*HON. MATANGIRA: I want to applaud the Hon. Member who brought the motion about the issue of tenure and title deeds to this House, Hon. Hlatshwayo. We applaud ‘baba’ –

          *THE ACTING SPEAKER: We do not have fathers and mothers here. We have got only Hon. Members.

          *HON. MATANGIRA: Thank you for redirecting me. We thank Hon. Hlatywayo for bringing such a pertinent topic to this House. When we grew up, if we watched a film on television until it produced inscriptions to say this is ‘The End’, we would remain seated. Mr. Hlatywayo came here and presented this wonderful debate –

          *THE ACTING SPEAKER: Hon. Member, we said you should refer to another Member as Hon., not Mr. Hlatshwayo. So you are supposed to rephrase and refer to him as Hon. Hlatywayo.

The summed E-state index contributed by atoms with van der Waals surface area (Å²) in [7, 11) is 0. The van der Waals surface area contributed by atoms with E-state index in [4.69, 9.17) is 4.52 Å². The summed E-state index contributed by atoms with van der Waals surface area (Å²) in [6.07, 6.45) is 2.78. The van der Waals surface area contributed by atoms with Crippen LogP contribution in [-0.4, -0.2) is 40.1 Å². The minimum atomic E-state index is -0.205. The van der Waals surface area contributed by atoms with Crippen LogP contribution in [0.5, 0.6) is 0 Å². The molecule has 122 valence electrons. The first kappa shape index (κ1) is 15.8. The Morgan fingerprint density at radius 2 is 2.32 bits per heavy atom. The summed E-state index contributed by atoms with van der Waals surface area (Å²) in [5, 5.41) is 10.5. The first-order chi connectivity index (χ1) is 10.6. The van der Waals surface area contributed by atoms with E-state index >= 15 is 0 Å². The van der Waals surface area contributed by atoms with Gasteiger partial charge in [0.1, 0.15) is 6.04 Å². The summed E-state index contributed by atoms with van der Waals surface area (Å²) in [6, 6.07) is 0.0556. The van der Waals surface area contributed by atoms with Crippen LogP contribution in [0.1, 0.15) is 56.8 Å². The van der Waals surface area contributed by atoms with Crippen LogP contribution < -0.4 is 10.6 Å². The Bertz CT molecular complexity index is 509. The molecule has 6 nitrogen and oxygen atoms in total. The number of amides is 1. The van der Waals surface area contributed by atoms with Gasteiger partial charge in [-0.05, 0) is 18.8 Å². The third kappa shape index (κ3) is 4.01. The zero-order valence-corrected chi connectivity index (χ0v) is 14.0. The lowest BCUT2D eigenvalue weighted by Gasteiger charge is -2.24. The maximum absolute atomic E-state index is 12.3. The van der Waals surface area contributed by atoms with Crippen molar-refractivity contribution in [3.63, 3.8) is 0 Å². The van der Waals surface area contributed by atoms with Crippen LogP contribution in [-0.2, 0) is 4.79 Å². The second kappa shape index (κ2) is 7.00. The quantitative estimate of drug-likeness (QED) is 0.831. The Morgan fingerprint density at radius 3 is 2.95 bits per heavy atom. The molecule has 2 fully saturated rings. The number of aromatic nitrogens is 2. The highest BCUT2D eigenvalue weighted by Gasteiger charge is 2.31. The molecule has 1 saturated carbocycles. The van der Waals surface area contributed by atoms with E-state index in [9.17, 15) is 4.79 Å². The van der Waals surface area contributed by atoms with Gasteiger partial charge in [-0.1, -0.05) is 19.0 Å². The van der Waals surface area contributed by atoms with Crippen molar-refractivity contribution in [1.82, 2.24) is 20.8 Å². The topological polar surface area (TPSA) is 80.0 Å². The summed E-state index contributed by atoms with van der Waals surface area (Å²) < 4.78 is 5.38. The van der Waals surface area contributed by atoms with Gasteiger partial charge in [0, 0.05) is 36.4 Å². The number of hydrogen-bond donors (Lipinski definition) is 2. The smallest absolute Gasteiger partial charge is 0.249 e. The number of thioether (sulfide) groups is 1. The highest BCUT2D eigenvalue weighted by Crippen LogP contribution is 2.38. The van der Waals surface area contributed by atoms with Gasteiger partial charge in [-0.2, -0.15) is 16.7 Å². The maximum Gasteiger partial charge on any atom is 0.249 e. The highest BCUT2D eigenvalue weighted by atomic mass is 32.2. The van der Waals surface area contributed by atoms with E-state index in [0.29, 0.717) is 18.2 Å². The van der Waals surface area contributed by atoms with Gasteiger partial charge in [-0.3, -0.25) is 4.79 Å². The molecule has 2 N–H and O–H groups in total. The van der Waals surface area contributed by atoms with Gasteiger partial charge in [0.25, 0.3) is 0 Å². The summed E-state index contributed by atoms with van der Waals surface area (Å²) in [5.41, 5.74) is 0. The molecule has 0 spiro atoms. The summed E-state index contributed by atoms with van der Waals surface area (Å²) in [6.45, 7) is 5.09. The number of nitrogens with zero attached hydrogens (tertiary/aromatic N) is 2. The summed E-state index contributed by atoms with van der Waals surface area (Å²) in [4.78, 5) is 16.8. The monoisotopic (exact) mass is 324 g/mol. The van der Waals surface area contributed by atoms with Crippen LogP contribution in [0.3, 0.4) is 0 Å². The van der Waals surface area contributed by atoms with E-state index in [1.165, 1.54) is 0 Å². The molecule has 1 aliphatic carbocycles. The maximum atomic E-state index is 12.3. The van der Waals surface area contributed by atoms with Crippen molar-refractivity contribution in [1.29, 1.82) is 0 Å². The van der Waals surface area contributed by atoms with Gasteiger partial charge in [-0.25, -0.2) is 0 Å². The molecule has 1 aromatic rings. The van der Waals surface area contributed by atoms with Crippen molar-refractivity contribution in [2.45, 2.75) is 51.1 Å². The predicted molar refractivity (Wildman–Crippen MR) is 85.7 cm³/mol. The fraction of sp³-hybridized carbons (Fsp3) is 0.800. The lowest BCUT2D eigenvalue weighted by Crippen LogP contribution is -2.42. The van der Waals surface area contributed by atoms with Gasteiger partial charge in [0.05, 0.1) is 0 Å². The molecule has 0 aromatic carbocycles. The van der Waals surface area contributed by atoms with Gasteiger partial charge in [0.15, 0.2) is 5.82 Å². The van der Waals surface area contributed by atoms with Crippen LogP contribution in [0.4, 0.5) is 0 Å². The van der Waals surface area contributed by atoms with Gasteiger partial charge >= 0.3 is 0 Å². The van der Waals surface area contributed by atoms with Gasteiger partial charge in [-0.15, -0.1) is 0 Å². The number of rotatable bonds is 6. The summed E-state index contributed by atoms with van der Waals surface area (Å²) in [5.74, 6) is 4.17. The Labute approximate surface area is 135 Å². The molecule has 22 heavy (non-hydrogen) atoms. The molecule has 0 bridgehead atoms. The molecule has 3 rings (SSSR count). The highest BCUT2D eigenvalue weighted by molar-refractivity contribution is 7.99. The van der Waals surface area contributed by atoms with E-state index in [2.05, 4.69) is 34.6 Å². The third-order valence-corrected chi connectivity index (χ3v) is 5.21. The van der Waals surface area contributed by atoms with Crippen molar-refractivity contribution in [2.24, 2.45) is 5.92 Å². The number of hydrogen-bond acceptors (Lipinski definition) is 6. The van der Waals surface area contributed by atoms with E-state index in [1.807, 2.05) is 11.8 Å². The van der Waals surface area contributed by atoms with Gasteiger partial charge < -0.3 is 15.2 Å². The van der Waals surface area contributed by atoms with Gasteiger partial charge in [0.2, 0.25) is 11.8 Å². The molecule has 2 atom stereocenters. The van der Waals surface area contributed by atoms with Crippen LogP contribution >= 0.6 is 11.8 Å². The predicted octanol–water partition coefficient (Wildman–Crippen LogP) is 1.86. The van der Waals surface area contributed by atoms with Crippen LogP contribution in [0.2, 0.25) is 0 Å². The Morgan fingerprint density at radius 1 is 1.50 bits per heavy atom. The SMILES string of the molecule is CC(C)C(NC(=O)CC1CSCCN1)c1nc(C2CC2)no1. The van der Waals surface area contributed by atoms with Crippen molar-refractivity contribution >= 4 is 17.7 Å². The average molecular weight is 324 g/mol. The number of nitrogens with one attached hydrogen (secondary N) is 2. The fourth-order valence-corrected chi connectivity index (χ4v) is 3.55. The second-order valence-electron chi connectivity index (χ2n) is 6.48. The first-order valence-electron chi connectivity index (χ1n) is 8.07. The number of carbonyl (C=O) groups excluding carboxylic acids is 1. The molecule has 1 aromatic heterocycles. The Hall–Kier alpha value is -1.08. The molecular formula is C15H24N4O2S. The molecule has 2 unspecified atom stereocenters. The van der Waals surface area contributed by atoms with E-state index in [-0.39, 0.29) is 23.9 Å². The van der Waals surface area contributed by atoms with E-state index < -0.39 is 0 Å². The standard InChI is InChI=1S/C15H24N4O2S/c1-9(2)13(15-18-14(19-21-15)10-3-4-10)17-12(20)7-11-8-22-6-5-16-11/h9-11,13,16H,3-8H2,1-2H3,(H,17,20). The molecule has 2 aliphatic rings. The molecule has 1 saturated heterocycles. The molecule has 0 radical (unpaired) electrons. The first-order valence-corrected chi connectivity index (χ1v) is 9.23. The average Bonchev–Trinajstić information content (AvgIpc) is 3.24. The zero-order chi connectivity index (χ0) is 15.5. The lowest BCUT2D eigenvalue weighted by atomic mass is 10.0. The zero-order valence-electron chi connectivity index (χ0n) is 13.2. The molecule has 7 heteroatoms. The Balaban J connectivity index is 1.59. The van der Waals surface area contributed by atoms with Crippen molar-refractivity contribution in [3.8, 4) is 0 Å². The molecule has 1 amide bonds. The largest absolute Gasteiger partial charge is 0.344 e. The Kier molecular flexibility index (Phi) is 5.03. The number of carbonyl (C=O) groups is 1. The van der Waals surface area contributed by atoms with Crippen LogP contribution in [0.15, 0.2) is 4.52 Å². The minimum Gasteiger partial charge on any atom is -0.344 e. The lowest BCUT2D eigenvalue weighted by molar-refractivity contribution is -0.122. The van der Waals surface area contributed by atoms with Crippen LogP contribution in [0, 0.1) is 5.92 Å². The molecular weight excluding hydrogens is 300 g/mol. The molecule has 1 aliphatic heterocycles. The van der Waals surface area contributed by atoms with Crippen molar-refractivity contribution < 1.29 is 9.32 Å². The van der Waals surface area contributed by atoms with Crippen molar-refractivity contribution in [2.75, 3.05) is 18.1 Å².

*HON. MATANGIRA: Thank you. You did the right thing Hon. Hlatywayo. Looking at 1890, our country of Zimbabwe’s only survival way, we respected our traditional leaders, kings and village heads and they knew the boundaries to their areas of authority. The boundaries for these areas were not changed to date. We still know that the mountain Chemhari has a boundary with Neshangwe, and from Neshangwe going down the stream, it is Mambo Nyashanu’s area. These mountains and natural landmarks are still present to date.